Tourist Selfie-Takers Invade the Space of Nesting Sea Turtles In Costa Rica

By: | October 22nd, 2015


It’s not easy being a sea turtle. The odds are against you from the start. Lots of creatures like to eat the eggs, and then the hatchlings have to make their way to the sea while avoiding crabs and birds. Even beach lighting can confuse their direction. Only about one in a hundred eggs will actually make it to an age of reproduction.

Then, as an adult, they have to worry about getting entangled in fishing nets or consuming plastic debris, or having someone cut off their flippers for soup or turning the shell into a tourist trinket. And for females, the egg laying is always a risky venture. The female turtle will return to the beach of her birth, which will hopefully still be accessible. She is very vulnerable as she lumbers up the beach to escape the high water line that might flood her nest.

The Kemp’s and olive ridleys are the only turtle species to exhibit the unusual nesting practice known as arribada, or arrival, when hundreds or thousands of females gather en masse and descend on a beach area. The turtles are solitary creatures until the females gather off shore and then collectively swarm the beach. It was during one of these mass arribadas, when hundreds of egg-laying turtles converged on the Costa Rican beach of the Ostional Wildlife Refuge, that the turtles were mobbed by unruly humans. The selfish selfie-takers trampled nests and even placed their youngsters to ride on the turtles’ backs. The giggling gaggle of inhumane humans had no awe at all for the wondrous event unfolding around them nor awareness of the privilege that it is to witness the labor of these magnificent creatures as they perform their ancient egg-laying ritual.



Their nesting beach is usually inaccessible to the masses, but recent weather conditions left it exposed. In light of this latest spectacle, the park has instituted new procedures to limit the number of tourists to 10 per group with a 30-minute time limit during the nesting period.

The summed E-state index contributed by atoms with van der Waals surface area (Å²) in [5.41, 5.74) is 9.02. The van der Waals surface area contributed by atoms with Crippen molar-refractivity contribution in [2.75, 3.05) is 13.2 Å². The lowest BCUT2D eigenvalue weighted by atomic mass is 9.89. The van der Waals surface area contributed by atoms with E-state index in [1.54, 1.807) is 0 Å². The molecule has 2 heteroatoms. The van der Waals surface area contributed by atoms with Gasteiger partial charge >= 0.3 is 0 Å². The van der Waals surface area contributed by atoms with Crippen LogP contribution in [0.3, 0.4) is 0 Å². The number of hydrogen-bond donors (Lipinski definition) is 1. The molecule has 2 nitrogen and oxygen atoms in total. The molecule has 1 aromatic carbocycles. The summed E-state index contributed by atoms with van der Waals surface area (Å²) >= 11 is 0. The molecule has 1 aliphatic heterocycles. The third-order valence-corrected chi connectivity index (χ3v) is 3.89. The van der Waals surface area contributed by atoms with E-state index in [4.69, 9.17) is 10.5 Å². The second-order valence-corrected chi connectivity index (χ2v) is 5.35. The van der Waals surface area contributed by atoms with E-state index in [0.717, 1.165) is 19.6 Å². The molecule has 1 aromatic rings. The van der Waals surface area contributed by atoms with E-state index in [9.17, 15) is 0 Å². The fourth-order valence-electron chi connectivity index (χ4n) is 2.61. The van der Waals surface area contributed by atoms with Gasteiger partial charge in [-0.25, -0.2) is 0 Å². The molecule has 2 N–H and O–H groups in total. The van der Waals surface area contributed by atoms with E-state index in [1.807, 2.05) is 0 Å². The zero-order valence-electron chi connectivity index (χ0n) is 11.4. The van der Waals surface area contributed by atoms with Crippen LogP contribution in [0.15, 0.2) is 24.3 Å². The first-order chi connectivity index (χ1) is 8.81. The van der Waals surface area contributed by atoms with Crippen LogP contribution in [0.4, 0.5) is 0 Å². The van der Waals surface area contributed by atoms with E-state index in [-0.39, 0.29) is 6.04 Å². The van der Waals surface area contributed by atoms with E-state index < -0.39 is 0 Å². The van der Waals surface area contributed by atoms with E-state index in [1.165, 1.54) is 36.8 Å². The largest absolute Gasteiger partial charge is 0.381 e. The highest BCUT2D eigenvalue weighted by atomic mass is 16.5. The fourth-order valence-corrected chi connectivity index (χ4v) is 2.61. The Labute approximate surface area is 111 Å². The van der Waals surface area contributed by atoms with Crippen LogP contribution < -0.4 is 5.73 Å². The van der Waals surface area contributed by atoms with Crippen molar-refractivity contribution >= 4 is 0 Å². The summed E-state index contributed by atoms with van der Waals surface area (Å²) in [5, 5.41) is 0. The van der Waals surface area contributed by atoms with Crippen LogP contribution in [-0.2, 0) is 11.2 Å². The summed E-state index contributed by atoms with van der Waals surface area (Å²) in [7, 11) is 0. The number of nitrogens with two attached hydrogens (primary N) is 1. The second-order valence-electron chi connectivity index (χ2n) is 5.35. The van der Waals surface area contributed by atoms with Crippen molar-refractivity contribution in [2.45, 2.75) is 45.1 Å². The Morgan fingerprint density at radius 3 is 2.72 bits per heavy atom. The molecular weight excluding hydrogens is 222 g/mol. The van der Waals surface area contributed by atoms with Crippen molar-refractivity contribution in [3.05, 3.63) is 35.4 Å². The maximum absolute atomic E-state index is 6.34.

The olive ridley is more abundant than most sea turtle species, but it is still considered endangered in the U.S., as its populations are in decline. It is a relatively small turtle of about two feet in length and weighs under a hundred pounds.

I’ve had the great privilege of seeing nesting turtles make their way up the beach in Panama to lay their eggs on a moonlit night. Since the eggs have so many predators that want to eat them (humans, raccoons, dogs) we collected the nests and reburied them in a protected area. The greatest thrill of all is when the nests erupt and tiny baby turtles scramble to the surface, anxious to make their way to the sea before they are eaten by crabs or birds.



I’m sure you are not one of THOSE tourists who would be so disrespectful of wildlife as to interfere with nesting. Maybe you are even conservation minded and would like to participate in sea turtle preservation projects. There are many groups throughout the Americas that offer citizen patrols to identify nests and secure them from predators. It is a wonderful educational experience for youngsters. But, also learn about the obstacles mature turtles face at sea such as plastics in the ocean, improper fishing nets, and oil spills.

Sea turtles have been around since the time of dinosaurs, about 110 million years. They are one of Earth’s oldest creatures. Yet, all species are considered either threatened or endangered of becoming extinct. We should all care about that.

Carol Mosley

Carol Mosley is a social ecologist, freelance writer, human rights activist, mini-farmer, and educator.

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